City Manager Brandon Buchanan concurred with Ganson and said that the code doesn’t require the Council to elect a new mayor but it can certainly do so.

Talmas seemed to push reiterating again that the council should take action, and at that point both City Council Members Paula Waters and Les Rubstello spoke up and in near unison that perhaps a vote is in order.

Ganson suggested that the council should amend the agenda to include a vote for a new mayor if that is what they wanted to do.

At that point, Council Member James Evans made the motion, and Talmas seconded it.

Rubstello noted that Talmas was still mayor at that point and needed to resign first.  At that time, Talmas turned the gavel over to Deputy Mayor Cook.  Then Talmas reiterated that he has resigned as the Mayor but he is still on the council.

Discussion for the motion on the table to amend the agenda to elect a new mayor followed.

Council Member Al Taylor commented that his argument would be to get this settled before a busy two weeks.

Rubstello commented that the next meeting is packed but since this was just dropped on them out of the blue he said, “We need a week to sit on this before we elect a new mayor.”

Talmas said that his reasoning was practical and felt that he could be the tiebreaker vote and it is important to have a mayor.

Council Member Susan Boundy-Sanders agreed with Rubstello that it would be nice to sit on it but referred to the drama of the last mayoral election and thought in a sense that it might be better to get it done and move on.  She added her concern; “I must say that I’m uncomfortable with this sudden resignation combined with the request for us to revert to our original seats so that the guy [Talmas] resigning gets to cast the last vote.  It’s certainly clever but seems a little disingenuous.  As wise as you are Council Member Talmas, I’m not entirely happy with that.”

Waters offered, “Our Deputy Mayor [Elaine Cook] can serve perfectly well as a mayor in the time between now and our next meeting. I have no doubt of that.”

Cook said, “We have stuff to do… this city has business to do and business to take care of in a timely fashion.” Suggesting that things move as quickly as possible, so the Council could return from this news and get back to serving Woodinville. She finished, “I’m committed to the greater community.”

Cook then called for the vote on the amended agenda was five yes and two no (Waters and Rubstello).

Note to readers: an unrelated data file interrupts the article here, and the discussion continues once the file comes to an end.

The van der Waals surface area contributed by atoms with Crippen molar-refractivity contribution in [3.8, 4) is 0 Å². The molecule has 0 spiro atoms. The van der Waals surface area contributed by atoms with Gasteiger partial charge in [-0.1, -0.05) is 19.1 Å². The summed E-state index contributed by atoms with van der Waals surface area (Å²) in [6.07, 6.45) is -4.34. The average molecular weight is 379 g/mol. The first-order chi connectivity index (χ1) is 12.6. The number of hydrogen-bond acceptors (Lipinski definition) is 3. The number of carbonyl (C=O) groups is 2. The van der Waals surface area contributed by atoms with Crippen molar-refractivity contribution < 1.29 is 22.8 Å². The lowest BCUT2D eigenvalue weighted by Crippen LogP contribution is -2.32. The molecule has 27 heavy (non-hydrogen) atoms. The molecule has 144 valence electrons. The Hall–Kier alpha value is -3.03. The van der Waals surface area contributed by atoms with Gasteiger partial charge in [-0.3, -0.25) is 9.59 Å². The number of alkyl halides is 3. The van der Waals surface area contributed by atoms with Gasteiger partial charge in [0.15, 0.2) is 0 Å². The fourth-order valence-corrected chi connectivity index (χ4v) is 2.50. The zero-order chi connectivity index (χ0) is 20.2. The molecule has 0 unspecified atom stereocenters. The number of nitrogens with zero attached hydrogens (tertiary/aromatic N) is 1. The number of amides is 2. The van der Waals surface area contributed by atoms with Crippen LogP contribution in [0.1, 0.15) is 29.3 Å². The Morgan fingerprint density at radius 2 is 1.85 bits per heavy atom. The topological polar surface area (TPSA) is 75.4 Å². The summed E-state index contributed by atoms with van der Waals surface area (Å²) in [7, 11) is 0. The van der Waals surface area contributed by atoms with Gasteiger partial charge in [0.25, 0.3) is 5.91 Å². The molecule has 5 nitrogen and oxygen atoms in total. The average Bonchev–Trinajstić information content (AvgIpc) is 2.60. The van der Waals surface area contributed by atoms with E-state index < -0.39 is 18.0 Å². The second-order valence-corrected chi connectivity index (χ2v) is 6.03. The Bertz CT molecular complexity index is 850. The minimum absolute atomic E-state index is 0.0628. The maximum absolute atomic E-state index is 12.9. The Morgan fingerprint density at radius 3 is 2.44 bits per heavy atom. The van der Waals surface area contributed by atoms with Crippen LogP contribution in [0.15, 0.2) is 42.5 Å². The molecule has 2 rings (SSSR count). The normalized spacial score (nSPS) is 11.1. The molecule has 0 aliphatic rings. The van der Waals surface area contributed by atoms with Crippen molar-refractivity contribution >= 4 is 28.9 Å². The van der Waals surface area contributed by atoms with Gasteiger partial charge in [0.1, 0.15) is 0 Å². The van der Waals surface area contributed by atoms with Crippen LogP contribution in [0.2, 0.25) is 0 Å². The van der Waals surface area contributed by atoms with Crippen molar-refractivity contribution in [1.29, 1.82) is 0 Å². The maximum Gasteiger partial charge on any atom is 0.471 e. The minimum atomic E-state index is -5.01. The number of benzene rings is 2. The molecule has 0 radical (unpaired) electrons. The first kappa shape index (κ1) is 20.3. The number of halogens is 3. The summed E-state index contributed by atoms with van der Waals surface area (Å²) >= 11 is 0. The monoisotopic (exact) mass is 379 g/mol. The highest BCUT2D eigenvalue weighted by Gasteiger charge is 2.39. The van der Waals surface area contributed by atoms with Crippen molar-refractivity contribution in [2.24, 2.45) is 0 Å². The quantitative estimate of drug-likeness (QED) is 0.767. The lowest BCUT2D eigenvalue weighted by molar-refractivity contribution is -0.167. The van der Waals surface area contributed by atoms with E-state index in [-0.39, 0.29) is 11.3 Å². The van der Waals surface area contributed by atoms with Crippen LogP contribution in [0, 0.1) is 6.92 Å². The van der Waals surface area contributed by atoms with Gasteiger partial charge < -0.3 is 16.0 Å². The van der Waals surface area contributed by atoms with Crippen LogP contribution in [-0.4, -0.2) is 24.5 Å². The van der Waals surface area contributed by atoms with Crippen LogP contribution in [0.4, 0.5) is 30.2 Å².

The Council then went through the motions to elect a new mayor. Three nominees arose: Council Members Evans (nominated by Talmas), Cook (nominated by Rubstello), and Boundy-Sanders (nominated by Waters).
The City Clerk performed the role call for the vote.  Waters for Boundy-Sanders, Rubstello for Cook, Cook for Evans, Talmas for Evans, Evans for Evans, Boundy-Sanders for Boundy-Sanders, and Taylor for Evans.

Voila … and just like that we welcome Mayor James Evans!

A short recess then occurred.

It should be noted that following the recess, Talmas did not return to the meeting. The Woodinville Weekly understood this to mean that Talmas had officially resigned his seat on the city council as well although he is still listed on the website in position 7. 

We asked Council Member Cook about this and she said, “He [Talmas] has not resigned. Only announced his intention to do so. He is currently a council member.“

Mayor Evans then took Council through the rest of the meeting. He began by moving to the review of Resolution No. 522 – Woodinville Civic Campus Purchase and Sale Agreement and Development Agreement. This continued discussion of the property further detailed WCCP’s adjustments to their plan in accordance with Council’s requests. While there was no vote on this agreement this meeting, a vote is scheduled to occur during the June 19 meeting. All community members are encouraged to attend.

The Woodinville City Council meeting on June 12 has been canceled.

Needless to say, the events during the meeting have left us with questions but a request for additional information from Talmas went unanswered.  The Woodinville Weekly encourages you to get involved and attend the meetings or watch them online to stay informed.